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During a flood, these drones can help identify water contamination

Surprisingly little is known about the toxins that lurk in floodwaters. In Hurricane Florence's aftermath, scientists, environmental groups and public health officials are studying the impact of contaminated water and raising concerns about lack of water quality alerts. Rapid water tests, drones and autonomous boats are promising new tools to identify contaminants more quickly. Cat Wise reports.

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  • Judy Woodruff:

    As hurricanes become more intense and wetter due to climate change, massive flooding events from hurricanes like Florence and Harvey may become even more severe and occur more frequently.

    Yet surprisingly little is known about the contaminants lurking in storm waters afterward and their impacts on human health.

    Special correspondent Cat Wise reports now from North Carolina, where there's an effort under way to change that.

    It's part of our weekly look at the Leading Edge of science, technology and health.

  • Cat Wise:

    Eight trillion gallons, that's the estimated amount of rain that fell across North Carolina from Hurricane Florence. During the catastrophic flooding that followed, hog lagoon waste, raw sewage, and coal ash were among the toxic substances that flowed into waterways and communities.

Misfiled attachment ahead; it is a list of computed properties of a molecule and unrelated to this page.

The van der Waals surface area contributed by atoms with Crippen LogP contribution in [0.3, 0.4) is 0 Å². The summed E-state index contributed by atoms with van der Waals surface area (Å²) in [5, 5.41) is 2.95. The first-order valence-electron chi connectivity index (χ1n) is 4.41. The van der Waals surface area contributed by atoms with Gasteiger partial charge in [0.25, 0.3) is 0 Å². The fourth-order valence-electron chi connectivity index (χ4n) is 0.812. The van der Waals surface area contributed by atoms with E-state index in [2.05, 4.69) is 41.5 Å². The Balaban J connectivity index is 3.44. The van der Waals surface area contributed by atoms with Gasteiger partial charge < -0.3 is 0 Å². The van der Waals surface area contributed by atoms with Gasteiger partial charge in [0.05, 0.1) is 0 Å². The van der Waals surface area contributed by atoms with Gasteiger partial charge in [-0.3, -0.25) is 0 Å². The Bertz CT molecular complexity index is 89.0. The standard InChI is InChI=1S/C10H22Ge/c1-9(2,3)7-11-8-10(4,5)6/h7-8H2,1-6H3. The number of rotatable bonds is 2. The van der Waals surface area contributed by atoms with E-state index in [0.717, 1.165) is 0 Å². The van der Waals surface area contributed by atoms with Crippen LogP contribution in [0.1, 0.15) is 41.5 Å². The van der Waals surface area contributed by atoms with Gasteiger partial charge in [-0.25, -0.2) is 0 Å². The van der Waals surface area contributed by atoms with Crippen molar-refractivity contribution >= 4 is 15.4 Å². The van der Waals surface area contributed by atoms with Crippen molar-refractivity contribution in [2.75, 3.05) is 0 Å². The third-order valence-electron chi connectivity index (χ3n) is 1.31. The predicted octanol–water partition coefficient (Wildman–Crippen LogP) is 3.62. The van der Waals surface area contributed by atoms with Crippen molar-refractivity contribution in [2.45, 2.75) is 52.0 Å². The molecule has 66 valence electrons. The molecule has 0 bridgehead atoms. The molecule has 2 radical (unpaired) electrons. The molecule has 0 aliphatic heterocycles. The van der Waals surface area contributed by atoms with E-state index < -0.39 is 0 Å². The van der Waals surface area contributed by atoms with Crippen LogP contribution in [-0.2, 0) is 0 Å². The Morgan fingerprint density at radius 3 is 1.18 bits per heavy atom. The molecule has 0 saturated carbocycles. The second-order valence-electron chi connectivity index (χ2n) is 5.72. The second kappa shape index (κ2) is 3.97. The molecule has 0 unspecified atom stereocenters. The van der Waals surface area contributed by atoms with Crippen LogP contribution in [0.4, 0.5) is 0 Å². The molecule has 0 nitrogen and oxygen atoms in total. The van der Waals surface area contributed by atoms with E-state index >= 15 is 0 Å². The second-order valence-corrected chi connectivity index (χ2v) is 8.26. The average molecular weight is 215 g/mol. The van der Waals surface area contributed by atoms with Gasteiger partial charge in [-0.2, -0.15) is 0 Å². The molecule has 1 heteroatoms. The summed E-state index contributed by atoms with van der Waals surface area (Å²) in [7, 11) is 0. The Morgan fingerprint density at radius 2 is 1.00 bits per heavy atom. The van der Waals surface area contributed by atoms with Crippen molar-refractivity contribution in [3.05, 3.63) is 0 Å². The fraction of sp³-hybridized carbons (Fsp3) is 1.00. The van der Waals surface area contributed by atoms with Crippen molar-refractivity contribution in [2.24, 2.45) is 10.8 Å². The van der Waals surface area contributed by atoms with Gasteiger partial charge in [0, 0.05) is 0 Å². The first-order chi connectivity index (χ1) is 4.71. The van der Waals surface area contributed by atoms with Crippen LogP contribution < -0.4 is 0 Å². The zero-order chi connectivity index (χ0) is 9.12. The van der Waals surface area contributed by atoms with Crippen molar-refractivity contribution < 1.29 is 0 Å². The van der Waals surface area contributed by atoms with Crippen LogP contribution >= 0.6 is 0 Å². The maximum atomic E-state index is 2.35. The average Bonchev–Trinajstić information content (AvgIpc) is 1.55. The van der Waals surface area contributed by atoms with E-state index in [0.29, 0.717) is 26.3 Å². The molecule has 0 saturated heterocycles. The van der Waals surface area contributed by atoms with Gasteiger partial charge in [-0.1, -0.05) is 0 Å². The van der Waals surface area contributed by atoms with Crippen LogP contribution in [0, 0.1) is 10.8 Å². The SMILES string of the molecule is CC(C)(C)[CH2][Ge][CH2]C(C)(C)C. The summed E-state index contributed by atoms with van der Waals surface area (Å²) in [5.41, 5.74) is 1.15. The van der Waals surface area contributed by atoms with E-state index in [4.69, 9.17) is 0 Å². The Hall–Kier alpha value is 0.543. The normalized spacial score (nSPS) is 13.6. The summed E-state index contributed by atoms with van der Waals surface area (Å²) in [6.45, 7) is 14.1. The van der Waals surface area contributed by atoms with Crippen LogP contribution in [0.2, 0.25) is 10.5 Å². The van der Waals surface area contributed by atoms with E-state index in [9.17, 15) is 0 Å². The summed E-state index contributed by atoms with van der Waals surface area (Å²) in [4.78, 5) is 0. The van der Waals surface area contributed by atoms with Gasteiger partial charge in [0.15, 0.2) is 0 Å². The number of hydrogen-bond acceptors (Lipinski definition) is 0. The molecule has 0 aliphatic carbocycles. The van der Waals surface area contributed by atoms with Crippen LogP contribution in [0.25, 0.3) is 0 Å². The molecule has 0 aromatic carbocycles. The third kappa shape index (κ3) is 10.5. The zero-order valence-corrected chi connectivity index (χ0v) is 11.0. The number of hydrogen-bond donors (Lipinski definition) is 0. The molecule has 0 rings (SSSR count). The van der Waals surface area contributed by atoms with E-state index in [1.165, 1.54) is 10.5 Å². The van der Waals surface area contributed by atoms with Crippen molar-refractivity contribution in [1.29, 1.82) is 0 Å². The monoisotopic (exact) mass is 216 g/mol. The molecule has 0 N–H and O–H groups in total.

University of North Carolina scientist Rachel Noble spent a lot of time in those floodwaters. She collects samples after extreme storms, more than 1,000 since Florence, and brings them back to her lab. Noble and her students are studying the pathogens in floodwaters, drinking water, and shellfish.

    Two months after the storm, they continue to see problems.

  • Rachel Noble:

    It's gone on longer than we might have expected, and we're also seeing contamination that is popping up in locations that we might not have expected it.

  • Cat Wise:

    Contact with floodwaters can cause skin infections and diarrheal illnesses, but in rare instances, exposure can be deadly. Wounds infected with certain strains of vibrio, a bacteria which likes warm brackish waters, can kill within 24 hours if not treated.

  • Dr. Vicki Morris:

    The main thing that I think we have noticed is an increase in the number of salmonella cases.

  • Cat Wise: